Since early in Q2, we have argued (see here, here, here and here) that the U.S. labor market is in a state of Full Employment, defined as that level of unemployment below which wage inflation begins to materialize.
Since early in Q2, we have argued (see here, here, here and here) that the U.S. labor market is in a state of Full Employment, defined as that level of unemployment below which wage inflation begins to materialize. While the Fed has taken a ‘wait-and-see’ attitude towards Full Employment, economists elsewhere are finally starting to see what we’ve seen for months. As Paul Krugman recently wrote on his blog, albeit with somewhat less conviction than we maintain…
“More important, probably, is the fact that two of the major advanced economies — the US and, believe it or not, Japan — are arguably quite close to full employment. We don’t know how close, because we don’t know how much pent-up labor supply is still waiting on the sidelines. But you can no longer argue that supply limits are no longer relevant.”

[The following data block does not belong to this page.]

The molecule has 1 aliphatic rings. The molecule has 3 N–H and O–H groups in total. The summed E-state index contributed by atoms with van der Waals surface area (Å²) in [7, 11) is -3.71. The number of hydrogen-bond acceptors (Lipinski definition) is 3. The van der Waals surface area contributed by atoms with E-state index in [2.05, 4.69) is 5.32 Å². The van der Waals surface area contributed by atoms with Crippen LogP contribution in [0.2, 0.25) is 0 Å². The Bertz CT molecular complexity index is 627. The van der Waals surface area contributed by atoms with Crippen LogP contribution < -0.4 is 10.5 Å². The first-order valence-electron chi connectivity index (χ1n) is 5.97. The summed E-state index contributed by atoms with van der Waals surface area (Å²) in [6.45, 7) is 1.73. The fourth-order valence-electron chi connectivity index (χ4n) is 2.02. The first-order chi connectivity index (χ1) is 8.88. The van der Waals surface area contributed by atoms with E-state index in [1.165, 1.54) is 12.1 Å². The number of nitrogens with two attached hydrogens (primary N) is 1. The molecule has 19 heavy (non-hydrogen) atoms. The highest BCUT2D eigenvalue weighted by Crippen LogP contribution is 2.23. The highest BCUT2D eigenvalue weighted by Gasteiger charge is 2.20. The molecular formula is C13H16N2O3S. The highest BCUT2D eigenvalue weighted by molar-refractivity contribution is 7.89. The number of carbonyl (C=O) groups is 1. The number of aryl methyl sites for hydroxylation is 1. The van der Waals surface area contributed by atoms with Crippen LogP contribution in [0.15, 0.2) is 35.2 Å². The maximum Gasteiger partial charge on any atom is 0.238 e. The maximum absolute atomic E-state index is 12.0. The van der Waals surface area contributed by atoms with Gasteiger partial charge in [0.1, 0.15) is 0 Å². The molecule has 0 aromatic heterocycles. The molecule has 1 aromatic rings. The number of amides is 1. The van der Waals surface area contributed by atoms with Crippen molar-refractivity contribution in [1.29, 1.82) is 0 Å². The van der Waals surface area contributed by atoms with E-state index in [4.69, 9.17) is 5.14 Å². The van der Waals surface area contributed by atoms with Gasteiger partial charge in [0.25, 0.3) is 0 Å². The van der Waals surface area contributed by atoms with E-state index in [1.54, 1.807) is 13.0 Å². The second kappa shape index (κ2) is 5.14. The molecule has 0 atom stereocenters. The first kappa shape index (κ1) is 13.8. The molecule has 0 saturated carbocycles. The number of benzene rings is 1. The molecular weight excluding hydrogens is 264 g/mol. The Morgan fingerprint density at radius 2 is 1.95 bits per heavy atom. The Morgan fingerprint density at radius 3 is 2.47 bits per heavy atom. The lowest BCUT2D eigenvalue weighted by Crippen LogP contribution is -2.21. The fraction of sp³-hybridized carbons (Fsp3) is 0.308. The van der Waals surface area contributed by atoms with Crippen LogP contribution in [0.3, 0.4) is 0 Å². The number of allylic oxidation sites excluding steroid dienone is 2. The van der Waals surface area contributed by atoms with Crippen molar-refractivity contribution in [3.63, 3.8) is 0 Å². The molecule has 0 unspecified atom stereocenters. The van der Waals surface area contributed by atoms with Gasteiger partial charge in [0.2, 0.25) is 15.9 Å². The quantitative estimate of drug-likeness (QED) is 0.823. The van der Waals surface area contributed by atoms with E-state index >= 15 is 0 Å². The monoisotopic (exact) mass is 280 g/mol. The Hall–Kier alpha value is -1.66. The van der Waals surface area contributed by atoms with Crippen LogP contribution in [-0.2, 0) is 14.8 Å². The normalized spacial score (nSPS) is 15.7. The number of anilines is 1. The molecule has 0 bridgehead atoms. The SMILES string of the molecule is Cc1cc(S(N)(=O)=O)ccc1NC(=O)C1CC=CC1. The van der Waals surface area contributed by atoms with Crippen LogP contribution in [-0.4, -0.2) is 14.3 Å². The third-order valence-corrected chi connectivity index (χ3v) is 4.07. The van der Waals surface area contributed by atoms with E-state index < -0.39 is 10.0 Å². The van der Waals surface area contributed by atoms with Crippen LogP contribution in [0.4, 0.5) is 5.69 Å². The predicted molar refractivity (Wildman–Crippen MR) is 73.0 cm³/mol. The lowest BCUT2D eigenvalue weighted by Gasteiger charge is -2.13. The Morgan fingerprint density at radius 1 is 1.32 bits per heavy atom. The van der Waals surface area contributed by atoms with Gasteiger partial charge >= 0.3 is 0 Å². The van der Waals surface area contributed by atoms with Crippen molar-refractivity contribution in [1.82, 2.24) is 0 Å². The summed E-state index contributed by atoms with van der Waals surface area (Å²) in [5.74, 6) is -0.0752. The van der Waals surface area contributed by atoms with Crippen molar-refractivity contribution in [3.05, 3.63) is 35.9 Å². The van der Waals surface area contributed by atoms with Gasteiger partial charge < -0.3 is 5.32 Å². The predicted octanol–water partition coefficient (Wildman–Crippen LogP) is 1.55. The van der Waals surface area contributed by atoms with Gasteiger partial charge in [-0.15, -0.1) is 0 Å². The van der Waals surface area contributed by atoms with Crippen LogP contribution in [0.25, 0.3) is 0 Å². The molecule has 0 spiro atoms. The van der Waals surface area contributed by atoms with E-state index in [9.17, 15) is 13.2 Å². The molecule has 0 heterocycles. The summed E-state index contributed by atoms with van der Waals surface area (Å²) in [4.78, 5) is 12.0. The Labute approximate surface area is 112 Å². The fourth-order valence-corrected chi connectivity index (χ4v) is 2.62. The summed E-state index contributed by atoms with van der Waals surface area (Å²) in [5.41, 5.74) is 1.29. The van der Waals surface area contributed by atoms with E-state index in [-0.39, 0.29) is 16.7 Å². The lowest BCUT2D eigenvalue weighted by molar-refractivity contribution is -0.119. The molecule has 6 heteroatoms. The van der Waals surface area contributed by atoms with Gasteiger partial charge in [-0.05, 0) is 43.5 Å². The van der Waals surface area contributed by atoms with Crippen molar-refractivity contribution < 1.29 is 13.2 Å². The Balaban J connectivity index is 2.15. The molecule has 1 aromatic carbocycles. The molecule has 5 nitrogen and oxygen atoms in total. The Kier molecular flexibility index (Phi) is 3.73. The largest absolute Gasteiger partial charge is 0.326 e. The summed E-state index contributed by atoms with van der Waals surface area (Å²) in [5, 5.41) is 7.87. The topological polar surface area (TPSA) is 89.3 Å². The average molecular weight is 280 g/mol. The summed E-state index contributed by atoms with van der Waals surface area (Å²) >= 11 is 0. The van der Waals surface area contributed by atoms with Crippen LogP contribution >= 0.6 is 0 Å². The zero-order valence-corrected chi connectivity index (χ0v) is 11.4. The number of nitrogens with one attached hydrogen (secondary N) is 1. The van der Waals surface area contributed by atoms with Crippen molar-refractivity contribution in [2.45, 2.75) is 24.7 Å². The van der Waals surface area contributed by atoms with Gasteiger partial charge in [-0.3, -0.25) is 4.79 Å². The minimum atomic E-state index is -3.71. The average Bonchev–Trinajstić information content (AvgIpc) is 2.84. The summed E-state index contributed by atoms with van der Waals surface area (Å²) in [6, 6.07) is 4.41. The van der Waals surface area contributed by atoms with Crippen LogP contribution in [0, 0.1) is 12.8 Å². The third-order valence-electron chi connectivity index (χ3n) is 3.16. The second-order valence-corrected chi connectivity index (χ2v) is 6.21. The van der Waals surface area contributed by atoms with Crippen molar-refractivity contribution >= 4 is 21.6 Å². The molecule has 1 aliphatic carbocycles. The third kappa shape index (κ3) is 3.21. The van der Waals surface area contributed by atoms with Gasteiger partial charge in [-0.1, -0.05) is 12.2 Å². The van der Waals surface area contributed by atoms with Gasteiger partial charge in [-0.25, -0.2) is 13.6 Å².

In regard to both Full Employment and the challenges in accurately identifying slack in labor supply, We echoed similar sentiments in our August 5th post in advance of the July jobs report…
Unfortunately, predictability around monthly net gains in non-farm payrolls (NFP) seems to be dealing with its own bout of chaos syndrome lately. I’d posit that the chaos around forecasting monthly jobs reports these days is caused, first and foremost, by the fact that the U.S. labor market is most definitely in a state of Full Employment, defined as that level of unemployment below which wage inflation is triggered. It is a fact that wage inflation has become quite evident across multiple segments of the labor market and there is mounting evidence that it is becoming increasingly pervasive throughout the entire economy in nearly every region of the country.
The challenge for economists, the Fed, and forecasters, however, is that there is tremendous uncertainty as to how much slack there is in the labor force, the rate at which the underemployed and ‘marginally attached’ will return to the workforce, the impact of rising wages on the gig economy, the structural impact of technological changes to the U.S. workforce, the rate of baby-boomer retirement, and the persistently low labor force participation rate. All of these factors are wreaking havoc in trying to assess what type of job gains we can expect each month given the continued strength of the job market.
It’s nice to see the growing consensus around the fact that the U.S. has, most assuredly, reached Full Employment.
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